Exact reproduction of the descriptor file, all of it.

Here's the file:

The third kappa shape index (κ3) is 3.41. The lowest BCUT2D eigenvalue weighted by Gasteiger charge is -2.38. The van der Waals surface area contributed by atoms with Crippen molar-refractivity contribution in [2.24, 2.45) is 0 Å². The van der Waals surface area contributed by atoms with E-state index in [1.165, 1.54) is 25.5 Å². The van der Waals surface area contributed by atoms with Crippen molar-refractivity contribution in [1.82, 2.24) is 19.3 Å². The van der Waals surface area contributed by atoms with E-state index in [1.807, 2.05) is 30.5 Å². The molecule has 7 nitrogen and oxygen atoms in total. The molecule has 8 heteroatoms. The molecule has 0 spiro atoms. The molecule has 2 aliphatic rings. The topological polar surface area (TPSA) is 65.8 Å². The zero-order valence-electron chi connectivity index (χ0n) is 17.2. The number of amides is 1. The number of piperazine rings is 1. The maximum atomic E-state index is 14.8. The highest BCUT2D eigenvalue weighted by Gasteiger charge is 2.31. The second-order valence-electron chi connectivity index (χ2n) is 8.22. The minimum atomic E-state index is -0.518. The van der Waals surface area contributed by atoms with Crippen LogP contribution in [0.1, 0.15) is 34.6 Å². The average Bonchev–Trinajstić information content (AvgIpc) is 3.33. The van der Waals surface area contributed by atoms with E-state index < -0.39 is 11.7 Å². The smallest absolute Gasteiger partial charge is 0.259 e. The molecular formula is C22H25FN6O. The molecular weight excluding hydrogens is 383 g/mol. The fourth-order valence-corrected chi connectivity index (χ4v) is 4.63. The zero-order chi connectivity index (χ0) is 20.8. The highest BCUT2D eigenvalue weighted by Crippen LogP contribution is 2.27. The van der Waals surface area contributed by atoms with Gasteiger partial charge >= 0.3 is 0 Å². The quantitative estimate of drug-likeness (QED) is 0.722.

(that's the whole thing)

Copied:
The third kappa shape index (κ3) is 3.41. The lowest BCUT2D eigenvalue weighted by Gasteiger charge is -2.38. The van der Waals surface area contributed by atoms with Crippen molar-refractivity contribution in [2.24, 2.45) is 0 Å². The van der Waals surface area contributed by atoms with E-state index in [1.165, 1.54) is 25.5 Å². The van der Waals surface area contributed by atoms with Crippen molar-refractivity contribution in [1.82, 2.24) is 19.3 Å². The van der Waals surface area contributed by atoms with E-state index in [1.807, 2.05) is 30.5 Å². The molecule has 7 nitrogen and oxygen atoms in total. The molecule has 8 heteroatoms. The molecule has 0 spiro atoms. The molecule has 2 aliphatic rings. The topological polar surface area (TPSA) is 65.8 Å². The zero-order valence-electron chi connectivity index (χ0n) is 17.2. The number of amides is 1. The number of piperazine rings is 1. The maximum atomic E-state index is 14.8. The highest BCUT2D eigenvalue weighted by Gasteiger charge is 2.31. The second-order valence-electron chi connectivity index (χ2n) is 8.22. The minimum atomic E-state index is -0.518. The van der Waals surface area contributed by atoms with Crippen LogP contribution in [0.1, 0.15) is 34.6 Å². The average Bonchev–Trinajstić information content (AvgIpc) is 3.33. The van der Waals surface area contributed by atoms with E-state index < -0.39 is 11.7 Å². The smallest absolute Gasteiger partial charge is 0.259 e. The molecular formula is C22H25FN6O. The molecular weight excluding hydrogens is 383 g/mol. The fourth-order valence-corrected chi connectivity index (χ4v) is 4.63. The zero-order chi connectivity index (χ0) is 20.8. The highest BCUT2D eigenvalue weighted by Crippen LogP contribution is 2.27. The van der Waals surface area contributed by atoms with Gasteiger partial charge >= 0.3 is 0 Å². The quantitative estimate of drug-likeness (QED) is 0.722.